On Wednesday, we assembled these Pilgrim hats. The hat part was already traced and ready to be cut out, while the straps and buckles were pre-cut just like the Indian headbands. (Thanks again for all of the mommies who helped!) Therefore, the students just had to glue, and I stapled.
We made these yummy "Turkey Oreos".

Before school, I filled the bowls, so I just had to put them on the tables and students were able to grab as they needed. It was a great day and the students had a blast!



Today we made Indian headbands as we talk about Thanksgiving. We discussed what the Native American Indians used to eat, wear, and do. Previously, we discussed how they communicated. We read Thanksgiving poems and each child was give their own Indian name!

On a sheet of labels, I typed 30 Indian names. The brown are boys' names and the red are girls'. The kids (and parents) loved this. They thought it was funny when I would use their Indian name, instead of real name.I used the labels as name tags and stuck it to their shirts.

Fall has finally hit our playground. Now, the children can see this "leaf color change" I have been talking about!


Cubby Labels

I had to find an easy solution to label cubbies, as students have been enrolling and withdrawing frequently. The teachers in my room previously used tape to label the cubbies and it left sticky nastiness all over each cubby. Instead, I decided laminte labels and velcro them to each cubby.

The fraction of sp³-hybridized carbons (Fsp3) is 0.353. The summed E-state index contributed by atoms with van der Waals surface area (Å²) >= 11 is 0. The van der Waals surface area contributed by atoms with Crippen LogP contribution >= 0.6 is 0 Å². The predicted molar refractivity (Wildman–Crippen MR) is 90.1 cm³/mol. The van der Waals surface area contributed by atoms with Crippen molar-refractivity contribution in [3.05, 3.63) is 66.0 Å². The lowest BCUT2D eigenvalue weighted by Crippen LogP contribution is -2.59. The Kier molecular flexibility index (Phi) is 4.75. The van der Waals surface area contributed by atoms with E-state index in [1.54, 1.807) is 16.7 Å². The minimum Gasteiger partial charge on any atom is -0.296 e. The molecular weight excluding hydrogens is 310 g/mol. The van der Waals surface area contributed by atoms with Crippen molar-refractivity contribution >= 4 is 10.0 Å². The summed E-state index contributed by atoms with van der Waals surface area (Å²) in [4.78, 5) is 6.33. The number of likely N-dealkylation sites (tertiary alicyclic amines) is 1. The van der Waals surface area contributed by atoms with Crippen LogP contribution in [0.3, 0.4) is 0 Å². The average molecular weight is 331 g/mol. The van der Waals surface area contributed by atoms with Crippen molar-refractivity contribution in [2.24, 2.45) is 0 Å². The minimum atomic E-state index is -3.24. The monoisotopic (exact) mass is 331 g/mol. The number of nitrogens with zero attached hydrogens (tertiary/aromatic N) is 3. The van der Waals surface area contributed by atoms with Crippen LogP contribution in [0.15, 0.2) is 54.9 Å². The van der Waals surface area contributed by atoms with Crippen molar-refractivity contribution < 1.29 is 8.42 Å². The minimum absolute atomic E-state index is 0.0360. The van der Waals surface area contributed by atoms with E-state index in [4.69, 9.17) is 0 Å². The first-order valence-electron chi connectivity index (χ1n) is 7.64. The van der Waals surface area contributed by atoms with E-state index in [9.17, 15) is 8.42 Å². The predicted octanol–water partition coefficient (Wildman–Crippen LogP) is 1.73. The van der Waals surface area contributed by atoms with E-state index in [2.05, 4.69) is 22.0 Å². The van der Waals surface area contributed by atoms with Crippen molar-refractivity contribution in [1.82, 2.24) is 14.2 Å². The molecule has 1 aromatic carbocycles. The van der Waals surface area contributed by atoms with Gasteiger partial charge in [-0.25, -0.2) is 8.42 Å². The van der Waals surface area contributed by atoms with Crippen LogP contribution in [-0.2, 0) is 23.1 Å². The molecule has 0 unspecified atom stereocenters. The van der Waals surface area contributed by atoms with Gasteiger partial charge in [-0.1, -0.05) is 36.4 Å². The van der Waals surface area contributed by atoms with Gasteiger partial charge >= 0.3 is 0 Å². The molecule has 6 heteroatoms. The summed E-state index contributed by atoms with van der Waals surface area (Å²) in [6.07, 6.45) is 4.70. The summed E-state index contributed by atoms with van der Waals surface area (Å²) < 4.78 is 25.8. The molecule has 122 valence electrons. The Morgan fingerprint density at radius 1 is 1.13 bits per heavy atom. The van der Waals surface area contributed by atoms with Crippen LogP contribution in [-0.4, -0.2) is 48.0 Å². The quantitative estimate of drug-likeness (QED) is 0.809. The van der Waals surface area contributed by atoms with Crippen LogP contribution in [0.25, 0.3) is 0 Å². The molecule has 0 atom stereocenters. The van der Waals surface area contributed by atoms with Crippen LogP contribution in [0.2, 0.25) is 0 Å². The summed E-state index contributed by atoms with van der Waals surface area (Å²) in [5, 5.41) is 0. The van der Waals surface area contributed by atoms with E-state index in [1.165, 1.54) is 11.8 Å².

I used black velcro so it wasn't an eye-sore.
When a student leaves, you can peel the label off and send it home with them.


Putting My Daubers To Good Use

For "Art" this week, I had the students cut out cards with numbers on them, glue the cards in order, and daub the correct number. The kids did pretty good! Some had some "organization" issues and had to use the back. Overall, it was a great way to get some use out of my casino daubers!


My Favorite Educational Website...

Every Monday, my PM class gets 40 minutes in the computer lab. A fourth grade class has the computer lab before us, so right before we get there, the fourth graders pull up my favorite website: It's too difficult for most of my kinders to type.

This website is amazing! Any educational website that can keep kinders engaged for 40 minutes is fabulous in my book! The website goes through each letter and rewards the students with virtual toy parts. For my readers, I can go onto the teacher website,, and advance them to the reading portion and skip the letter lessons. The students have to use their headphones, so the entire room is quiet... incredible! Occasionally, I'll hear a faint "/a/ /a/ /a/" or "the!" So cute.

On the teacher website, I can even see how many minutes each student has spent on the site at home.

(Ticket to Read working its magic.)
Below is a picture of their laminated cards that speeds up logging in (when there is only one of me and 29 of them). The cards have their pictures, usernames, and passwords. I hang them up on the wall next to the computers.

Indian "Symbols"

In November Center this week, the students draw pictures to communicate, similar to the Indians. Then, they crinkle up the paper to age it. My example is clipped to the plastic stand.